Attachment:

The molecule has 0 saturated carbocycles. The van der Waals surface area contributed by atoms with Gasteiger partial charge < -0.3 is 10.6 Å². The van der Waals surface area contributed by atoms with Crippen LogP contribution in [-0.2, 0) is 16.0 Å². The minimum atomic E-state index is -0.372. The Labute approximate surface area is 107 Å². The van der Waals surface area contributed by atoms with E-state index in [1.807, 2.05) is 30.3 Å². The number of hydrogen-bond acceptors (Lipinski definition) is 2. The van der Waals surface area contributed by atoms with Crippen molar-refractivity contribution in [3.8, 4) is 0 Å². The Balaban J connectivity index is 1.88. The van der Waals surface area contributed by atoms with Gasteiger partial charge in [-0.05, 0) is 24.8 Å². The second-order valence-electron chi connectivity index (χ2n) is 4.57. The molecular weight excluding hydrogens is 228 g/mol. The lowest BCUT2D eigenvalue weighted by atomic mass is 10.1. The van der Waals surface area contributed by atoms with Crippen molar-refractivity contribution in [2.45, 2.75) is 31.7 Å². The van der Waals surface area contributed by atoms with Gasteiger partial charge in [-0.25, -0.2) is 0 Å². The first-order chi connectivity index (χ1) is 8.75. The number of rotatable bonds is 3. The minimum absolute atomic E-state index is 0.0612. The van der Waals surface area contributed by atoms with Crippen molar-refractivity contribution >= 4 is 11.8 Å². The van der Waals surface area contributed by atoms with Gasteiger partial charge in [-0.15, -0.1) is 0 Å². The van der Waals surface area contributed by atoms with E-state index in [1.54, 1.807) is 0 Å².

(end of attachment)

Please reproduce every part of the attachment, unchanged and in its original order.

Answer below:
The molecule has 0 saturated carbocycles. The van der Waals surface area contributed by atoms with Gasteiger partial charge < -0.3 is 10.6 Å². The van der Waals surface area contributed by atoms with Crippen LogP contribution in [-0.2, 0) is 16.0 Å². The minimum atomic E-state index is -0.372. The Labute approximate surface area is 107 Å². The van der Waals surface area contributed by atoms with E-state index in [1.807, 2.05) is 30.3 Å². The number of hydrogen-bond acceptors (Lipinski definition) is 2. The van der Waals surface area contributed by atoms with Crippen molar-refractivity contribution in [3.8, 4) is 0 Å². The Balaban J connectivity index is 1.88. The van der Waals surface area contributed by atoms with Gasteiger partial charge in [-0.05, 0) is 24.8 Å². The second-order valence-electron chi connectivity index (χ2n) is 4.57. The molecular weight excluding hydrogens is 228 g/mol. The lowest BCUT2D eigenvalue weighted by atomic mass is 10.1. The van der Waals surface area contributed by atoms with Crippen molar-refractivity contribution in [2.45, 2.75) is 31.7 Å². The van der Waals surface area contributed by atoms with Gasteiger partial charge in [-0.25, -0.2) is 0 Å². The first-order chi connectivity index (χ1) is 8.75. The number of rotatable bonds is 3. The minimum absolute atomic E-state index is 0.0612. The van der Waals surface area contributed by atoms with Crippen molar-refractivity contribution >= 4 is 11.8 Å². The van der Waals surface area contributed by atoms with Gasteiger partial charge in [-0.15, -0.1) is 0 Å². The van der Waals surface area contributed by atoms with E-state index in [1.54, 1.807) is 0 Å².